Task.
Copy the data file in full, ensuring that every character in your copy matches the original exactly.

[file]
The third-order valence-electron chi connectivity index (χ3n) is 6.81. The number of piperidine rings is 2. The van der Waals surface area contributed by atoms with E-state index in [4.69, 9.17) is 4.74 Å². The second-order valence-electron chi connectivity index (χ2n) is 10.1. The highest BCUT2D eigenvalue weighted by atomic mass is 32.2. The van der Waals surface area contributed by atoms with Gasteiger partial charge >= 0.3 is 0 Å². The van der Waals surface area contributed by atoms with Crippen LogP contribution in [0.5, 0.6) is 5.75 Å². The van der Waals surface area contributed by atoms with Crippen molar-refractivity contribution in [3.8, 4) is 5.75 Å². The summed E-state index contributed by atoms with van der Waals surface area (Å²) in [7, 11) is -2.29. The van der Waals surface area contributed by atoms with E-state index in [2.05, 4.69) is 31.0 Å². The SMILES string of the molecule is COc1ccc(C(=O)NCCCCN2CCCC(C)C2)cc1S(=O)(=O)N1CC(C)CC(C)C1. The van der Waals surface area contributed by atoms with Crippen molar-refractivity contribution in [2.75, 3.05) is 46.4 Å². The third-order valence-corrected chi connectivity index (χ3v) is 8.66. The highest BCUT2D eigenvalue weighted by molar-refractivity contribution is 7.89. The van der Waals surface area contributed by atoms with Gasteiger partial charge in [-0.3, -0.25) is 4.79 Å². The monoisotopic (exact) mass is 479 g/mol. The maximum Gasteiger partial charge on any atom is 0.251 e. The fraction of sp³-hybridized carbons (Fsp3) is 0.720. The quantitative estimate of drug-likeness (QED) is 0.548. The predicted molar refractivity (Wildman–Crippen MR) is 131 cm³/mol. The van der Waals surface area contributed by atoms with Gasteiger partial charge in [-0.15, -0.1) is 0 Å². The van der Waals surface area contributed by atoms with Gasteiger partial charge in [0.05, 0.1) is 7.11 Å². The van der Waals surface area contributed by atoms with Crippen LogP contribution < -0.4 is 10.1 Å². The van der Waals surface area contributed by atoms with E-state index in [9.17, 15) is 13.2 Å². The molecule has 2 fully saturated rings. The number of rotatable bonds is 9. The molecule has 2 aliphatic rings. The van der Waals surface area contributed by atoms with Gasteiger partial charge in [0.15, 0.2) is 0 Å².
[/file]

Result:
The third-order valence-electron chi connectivity index (χ3n) is 6.81. The number of piperidine rings is 2. The van der Waals surface area contributed by atoms with E-state index in [4.69, 9.17) is 4.74 Å². The second-order valence-electron chi connectivity index (χ2n) is 10.1. The highest BCUT2D eigenvalue weighted by atomic mass is 32.2. The van der Waals surface area contributed by atoms with Gasteiger partial charge >= 0.3 is 0 Å². The van der Waals surface area contributed by atoms with Crippen LogP contribution in [0.5, 0.6) is 5.75 Å². The van der Waals surface area contributed by atoms with Crippen molar-refractivity contribution in [3.8, 4) is 5.75 Å². The summed E-state index contributed by atoms with van der Waals surface area (Å²) in [7, 11) is -2.29. The van der Waals surface area contributed by atoms with E-state index in [2.05, 4.69) is 31.0 Å². The SMILES string of the molecule is COc1ccc(C(=O)NCCCCN2CCCC(C)C2)cc1S(=O)(=O)N1CC(C)CC(C)C1. The van der Waals surface area contributed by atoms with Crippen molar-refractivity contribution in [2.75, 3.05) is 46.4 Å². The third-order valence-corrected chi connectivity index (χ3v) is 8.66. The highest BCUT2D eigenvalue weighted by molar-refractivity contribution is 7.89. The van der Waals surface area contributed by atoms with Gasteiger partial charge in [-0.3, -0.25) is 4.79 Å². The monoisotopic (exact) mass is 479 g/mol. The maximum Gasteiger partial charge on any atom is 0.251 e. The fraction of sp³-hybridized carbons (Fsp3) is 0.720. The quantitative estimate of drug-likeness (QED) is 0.548. The predicted molar refractivity (Wildman–Crippen MR) is 131 cm³/mol. The van der Waals surface area contributed by atoms with Gasteiger partial charge in [-0.15, -0.1) is 0 Å². The van der Waals surface area contributed by atoms with Gasteiger partial charge in [0.05, 0.1) is 7.11 Å². The van der Waals surface area contributed by atoms with Crippen LogP contribution < -0.4 is 10.1 Å². The van der Waals surface area contributed by atoms with E-state index in [9.17, 15) is 13.2 Å². The molecule has 2 fully saturated rings. The number of rotatable bonds is 9. The molecule has 2 aliphatic rings. The van der Waals surface area contributed by atoms with Gasteiger partial charge in [0.15, 0.2) is 0 Å².